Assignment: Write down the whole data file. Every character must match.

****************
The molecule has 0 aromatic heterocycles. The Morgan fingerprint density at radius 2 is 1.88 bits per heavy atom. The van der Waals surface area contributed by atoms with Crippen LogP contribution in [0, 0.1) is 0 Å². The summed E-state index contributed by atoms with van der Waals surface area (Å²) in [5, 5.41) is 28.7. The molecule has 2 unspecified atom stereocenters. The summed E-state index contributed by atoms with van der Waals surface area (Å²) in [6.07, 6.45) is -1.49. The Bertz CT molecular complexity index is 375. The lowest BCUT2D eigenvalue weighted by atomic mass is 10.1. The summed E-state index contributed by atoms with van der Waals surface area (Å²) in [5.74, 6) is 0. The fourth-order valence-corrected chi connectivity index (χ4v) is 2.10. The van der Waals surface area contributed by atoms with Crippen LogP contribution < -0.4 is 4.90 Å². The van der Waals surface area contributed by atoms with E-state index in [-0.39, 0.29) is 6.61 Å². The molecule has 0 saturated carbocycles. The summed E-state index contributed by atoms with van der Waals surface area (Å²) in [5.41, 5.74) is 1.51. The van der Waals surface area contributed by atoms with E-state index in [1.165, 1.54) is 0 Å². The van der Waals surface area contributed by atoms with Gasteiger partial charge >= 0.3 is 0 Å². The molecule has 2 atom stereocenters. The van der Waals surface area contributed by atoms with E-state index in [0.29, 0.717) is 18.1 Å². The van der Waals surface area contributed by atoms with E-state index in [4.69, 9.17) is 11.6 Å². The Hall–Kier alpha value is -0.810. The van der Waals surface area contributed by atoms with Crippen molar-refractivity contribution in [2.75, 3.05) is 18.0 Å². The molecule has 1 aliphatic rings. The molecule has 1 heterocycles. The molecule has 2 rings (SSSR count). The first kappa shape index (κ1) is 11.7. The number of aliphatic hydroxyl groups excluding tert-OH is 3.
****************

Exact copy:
The molecule has 0 aromatic heterocycles. The Morgan fingerprint density at radius 2 is 1.88 bits per heavy atom. The van der Waals surface area contributed by atoms with Crippen LogP contribution in [0, 0.1) is 0 Å². The summed E-state index contributed by atoms with van der Waals surface area (Å²) in [5, 5.41) is 28.7. The molecule has 2 unspecified atom stereocenters. The summed E-state index contributed by atoms with van der Waals surface area (Å²) in [6.07, 6.45) is -1.49. The Bertz CT molecular complexity index is 375. The lowest BCUT2D eigenvalue weighted by atomic mass is 10.1. The summed E-state index contributed by atoms with van der Waals surface area (Å²) in [5.74, 6) is 0. The fourth-order valence-corrected chi connectivity index (χ4v) is 2.10. The van der Waals surface area contributed by atoms with Crippen LogP contribution < -0.4 is 4.90 Å². The van der Waals surface area contributed by atoms with E-state index in [-0.39, 0.29) is 6.61 Å². The molecule has 0 saturated carbocycles. The summed E-state index contributed by atoms with van der Waals surface area (Å²) in [5.41, 5.74) is 1.51. The van der Waals surface area contributed by atoms with E-state index in [1.165, 1.54) is 0 Å². The van der Waals surface area contributed by atoms with Gasteiger partial charge >= 0.3 is 0 Å². The molecule has 2 atom stereocenters. The van der Waals surface area contributed by atoms with E-state index in [0.29, 0.717) is 18.1 Å². The van der Waals surface area contributed by atoms with E-state index in [4.69, 9.17) is 11.6 Å². The Hall–Kier alpha value is -0.810. The van der Waals surface area contributed by atoms with Crippen molar-refractivity contribution in [2.75, 3.05) is 18.0 Å². The molecule has 1 aliphatic rings. The molecule has 1 heterocycles. The molecule has 2 rings (SSSR count). The first kappa shape index (κ1) is 11.7. The number of aliphatic hydroxyl groups excluding tert-OH is 3.